The Taxi Mafia Strikes Back

Apparently, it takes way more than magnificent skyscrapers and glitzy malls to make a modern country. Five minutes after our arrival in Kuala Lumpur at the Putra bus station, we came face to face with the city’s notorious taxi mafia making it quite clear that part of Malaysia is still quite unapologetically third world.

Although all taxis have a painted statement on the doors that the meter MUST be used and no alternate prices are acceptable, the smirking mafiosi insisted on ridiculously inflated rates. When we pointed out the meter requirement, the self-appointed local boss smugly countered, “I control this area, no meter.”

When Thomas pulled out his camera to take a picture of the statement on the taxi door, the man knocked his camera into the street. When I turned to go get a police officer, the man punched me in the back of the head and knocked me into the street as well. (Ouch.)

Loaded down with giant backpacks and daypacks, we awkwardly fled the scene and ran into a nearby mall where we asked locals in a coffee house to call the police. Nobody budged. We went to the coffee house owners and asked them to call. No luck. Everyone refused to make the call. Clearly, everyone perceived the police as an even greater threat than the taxi mafia.

Yeah, what were we thinking? Picture of the taxi door? Call the police? Dumb.

The glass towers, designer supermalls, mega-cinemas and trendy restaurants can lull you into the illusion that a country has standards. That illusion can prove dangerous if you forget for a moment where you are and what counts as “normal”. Perhaps this time, after a solid punch to the head, we’ll finally learn that lesson.

4 responses to “The Taxi Mafia Strikes Back”

  1. avatar Tony says:

    The taxi situation is terrible here – even worse than Bangkok. Many locals we have talked to here in Kuala Lumpur complain about how corrupt and vicious the taxis can be.

    Several locals have made reference to a particular minister who has financial interests in the continuing taxi scams and blame him for the problems. Many laugh at the statements printed on the cabs and have suggested it is virtually impossible for foreigners and Malaysians from other states to get taxi drivers to use the meter. They are wrong.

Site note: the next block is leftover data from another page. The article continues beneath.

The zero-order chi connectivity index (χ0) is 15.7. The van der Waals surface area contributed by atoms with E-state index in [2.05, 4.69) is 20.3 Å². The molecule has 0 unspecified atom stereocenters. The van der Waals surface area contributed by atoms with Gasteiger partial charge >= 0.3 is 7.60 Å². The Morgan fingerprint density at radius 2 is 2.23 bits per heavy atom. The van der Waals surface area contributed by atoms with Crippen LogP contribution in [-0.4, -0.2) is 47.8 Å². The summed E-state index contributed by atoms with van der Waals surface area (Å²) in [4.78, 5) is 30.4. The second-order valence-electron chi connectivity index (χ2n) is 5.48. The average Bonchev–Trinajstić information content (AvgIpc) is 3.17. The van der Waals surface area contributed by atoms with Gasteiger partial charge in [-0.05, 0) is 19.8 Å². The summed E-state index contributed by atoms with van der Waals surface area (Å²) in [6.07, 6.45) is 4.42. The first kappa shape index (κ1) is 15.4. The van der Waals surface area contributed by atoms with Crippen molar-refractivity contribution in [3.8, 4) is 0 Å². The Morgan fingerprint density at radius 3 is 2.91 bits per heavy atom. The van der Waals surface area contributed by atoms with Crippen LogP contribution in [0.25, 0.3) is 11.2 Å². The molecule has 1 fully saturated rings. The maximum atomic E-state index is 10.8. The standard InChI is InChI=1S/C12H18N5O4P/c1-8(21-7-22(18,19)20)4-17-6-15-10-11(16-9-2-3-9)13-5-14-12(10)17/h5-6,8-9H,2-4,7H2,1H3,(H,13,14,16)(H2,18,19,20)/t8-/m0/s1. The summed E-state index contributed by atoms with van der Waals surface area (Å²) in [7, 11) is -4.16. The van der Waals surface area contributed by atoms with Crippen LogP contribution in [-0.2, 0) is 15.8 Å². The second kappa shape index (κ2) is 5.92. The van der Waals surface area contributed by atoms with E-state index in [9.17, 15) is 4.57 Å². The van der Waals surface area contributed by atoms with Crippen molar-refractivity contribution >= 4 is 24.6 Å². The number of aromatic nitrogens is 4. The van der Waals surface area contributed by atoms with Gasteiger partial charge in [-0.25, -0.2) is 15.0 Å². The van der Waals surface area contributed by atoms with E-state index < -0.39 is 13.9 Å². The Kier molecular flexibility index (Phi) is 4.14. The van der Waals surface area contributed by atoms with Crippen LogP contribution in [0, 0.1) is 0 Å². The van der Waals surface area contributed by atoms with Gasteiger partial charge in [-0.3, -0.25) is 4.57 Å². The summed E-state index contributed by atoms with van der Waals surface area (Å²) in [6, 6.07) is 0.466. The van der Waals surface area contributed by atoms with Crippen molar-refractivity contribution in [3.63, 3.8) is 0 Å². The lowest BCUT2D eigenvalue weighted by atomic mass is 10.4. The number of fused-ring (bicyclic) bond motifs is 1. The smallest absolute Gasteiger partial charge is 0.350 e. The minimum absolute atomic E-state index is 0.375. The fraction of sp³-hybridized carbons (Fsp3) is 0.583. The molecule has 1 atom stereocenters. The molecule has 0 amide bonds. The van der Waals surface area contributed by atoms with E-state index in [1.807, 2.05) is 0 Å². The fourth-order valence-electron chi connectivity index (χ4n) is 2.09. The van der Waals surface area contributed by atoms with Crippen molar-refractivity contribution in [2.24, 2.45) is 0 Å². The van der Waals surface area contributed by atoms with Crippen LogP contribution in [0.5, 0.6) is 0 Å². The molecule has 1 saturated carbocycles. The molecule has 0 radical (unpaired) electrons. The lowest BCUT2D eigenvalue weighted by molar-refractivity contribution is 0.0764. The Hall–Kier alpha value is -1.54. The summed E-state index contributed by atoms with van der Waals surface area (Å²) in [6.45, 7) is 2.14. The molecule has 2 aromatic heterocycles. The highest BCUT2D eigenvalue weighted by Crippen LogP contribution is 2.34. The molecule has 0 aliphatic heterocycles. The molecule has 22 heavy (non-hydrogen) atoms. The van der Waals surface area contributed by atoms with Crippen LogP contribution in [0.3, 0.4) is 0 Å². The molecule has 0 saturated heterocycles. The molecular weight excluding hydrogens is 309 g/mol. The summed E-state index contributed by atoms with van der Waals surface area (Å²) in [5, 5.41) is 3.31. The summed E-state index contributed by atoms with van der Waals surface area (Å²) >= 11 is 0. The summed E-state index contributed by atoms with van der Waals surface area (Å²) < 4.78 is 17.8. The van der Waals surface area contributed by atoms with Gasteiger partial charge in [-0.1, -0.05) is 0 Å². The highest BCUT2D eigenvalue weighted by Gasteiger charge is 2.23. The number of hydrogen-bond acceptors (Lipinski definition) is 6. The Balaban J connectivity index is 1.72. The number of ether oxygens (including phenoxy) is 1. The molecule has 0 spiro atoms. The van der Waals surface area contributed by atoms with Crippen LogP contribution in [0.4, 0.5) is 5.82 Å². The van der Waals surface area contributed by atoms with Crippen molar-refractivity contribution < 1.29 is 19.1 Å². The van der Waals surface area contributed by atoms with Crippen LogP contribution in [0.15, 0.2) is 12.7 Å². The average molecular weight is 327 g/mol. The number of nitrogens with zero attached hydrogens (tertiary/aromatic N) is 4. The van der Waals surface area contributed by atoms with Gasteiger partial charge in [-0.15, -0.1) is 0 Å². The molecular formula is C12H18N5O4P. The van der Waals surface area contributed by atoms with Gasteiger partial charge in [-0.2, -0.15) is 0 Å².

Despite the fight described above, we have managed to get every taxi we have taken to use the meter. Our big mistake here was to allow ourselves to get caught up in a fight with them and allow tempers to get out of control. It’s a lesson we’ve already learned more than once. Hopefully, it will stick this time.

    A bit of advice. For some reason, we have discovered it is MUCH easier to get Indian taxi drivers to use to their meters with foreigners. We have no good explanation for this tendency.

  2. avatar Lisa Nunn says:

    Wow, this tops anything we encountered in Bangkok with you guys. Violence?! Heated, angry exchanges, sure, but fistfights?… YIKES!

    I’m glad that you were able to get some meter-taxis after all. I couldn’t have been easy. It wasn’t easy in Bangkok, and apparently Bangkok is a piece of cake compared to Kuala Lumpur.

  3. avatar James Clark says:

    Lucky you got out of that relatively unharmed! I have done the same thing, pointing to the sign on the door, but didn’t get in a scrape at least.

    I had the opposite situation to Tony (previous comment). I was staying at a hotel about 10 MYR away from Sentral Station and there were 5 Indian cabs drivers there, all quoting 30 MYR. A Malay taxi driver came forward and offered the fare using a meter. I guess it just depends on the day.

    • avatar Tony says:

      The taxis really are horrific. Yes, our experience with Indian cab drivers in Kuala Lumpur is likely just a complete statistical fluke. Although, we were in KL for almost three weeks, so it was a pretty long fluke 🙂

Leave a Reply

Your email address will not be published. Required fields are marked *

This site uses Akismet to reduce spam. Learn how your comment data is processed.